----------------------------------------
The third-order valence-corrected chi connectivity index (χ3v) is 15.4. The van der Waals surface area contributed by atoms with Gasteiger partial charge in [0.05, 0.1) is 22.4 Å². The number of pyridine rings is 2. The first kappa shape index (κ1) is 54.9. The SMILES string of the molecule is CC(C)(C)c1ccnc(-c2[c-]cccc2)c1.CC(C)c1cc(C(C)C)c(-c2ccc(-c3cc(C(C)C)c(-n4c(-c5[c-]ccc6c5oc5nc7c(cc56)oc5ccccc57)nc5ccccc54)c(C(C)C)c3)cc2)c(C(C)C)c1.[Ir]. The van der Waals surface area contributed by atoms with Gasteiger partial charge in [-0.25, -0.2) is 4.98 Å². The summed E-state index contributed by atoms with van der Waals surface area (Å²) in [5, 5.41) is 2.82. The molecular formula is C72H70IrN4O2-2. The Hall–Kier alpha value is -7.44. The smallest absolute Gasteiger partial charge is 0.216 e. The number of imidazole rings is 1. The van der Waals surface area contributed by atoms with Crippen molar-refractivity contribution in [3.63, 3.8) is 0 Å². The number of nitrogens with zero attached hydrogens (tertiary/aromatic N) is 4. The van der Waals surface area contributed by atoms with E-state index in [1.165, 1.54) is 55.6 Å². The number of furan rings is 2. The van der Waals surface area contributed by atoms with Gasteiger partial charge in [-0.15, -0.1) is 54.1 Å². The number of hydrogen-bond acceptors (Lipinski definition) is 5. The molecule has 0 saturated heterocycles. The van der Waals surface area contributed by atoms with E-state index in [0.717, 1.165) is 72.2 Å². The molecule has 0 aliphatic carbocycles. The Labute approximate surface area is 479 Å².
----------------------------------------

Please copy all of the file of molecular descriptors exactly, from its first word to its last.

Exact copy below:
The third-order valence-corrected chi connectivity index (χ3v) is 15.4. The van der Waals surface area contributed by atoms with Gasteiger partial charge in [0.05, 0.1) is 22.4 Å². The number of pyridine rings is 2. The first kappa shape index (κ1) is 54.9. The SMILES string of the molecule is CC(C)(C)c1ccnc(-c2[c-]cccc2)c1.CC(C)c1cc(C(C)C)c(-c2ccc(-c3cc(C(C)C)c(-n4c(-c5[c-]ccc6c5oc5nc7c(cc56)oc5ccccc57)nc5ccccc54)c(C(C)C)c3)cc2)c(C(C)C)c1.[Ir]. The van der Waals surface area contributed by atoms with Gasteiger partial charge in [-0.25, -0.2) is 4.98 Å². The summed E-state index contributed by atoms with van der Waals surface area (Å²) in [5, 5.41) is 2.82. The molecular formula is C72H70IrN4O2-2. The Hall–Kier alpha value is -7.44. The smallest absolute Gasteiger partial charge is 0.216 e. The number of imidazole rings is 1. The van der Waals surface area contributed by atoms with Crippen molar-refractivity contribution in [3.63, 3.8) is 0 Å². The number of nitrogens with zero attached hydrogens (tertiary/aromatic N) is 4. The van der Waals surface area contributed by atoms with E-state index in [1.165, 1.54) is 55.6 Å². The number of furan rings is 2. The van der Waals surface area contributed by atoms with Gasteiger partial charge in [-0.15, -0.1) is 54.1 Å². The number of hydrogen-bond acceptors (Lipinski definition) is 5. The molecule has 0 saturated heterocycles. The van der Waals surface area contributed by atoms with E-state index in [0.717, 1.165) is 72.2 Å². The molecule has 0 aliphatic carbocycles. The Labute approximate surface area is 479 Å².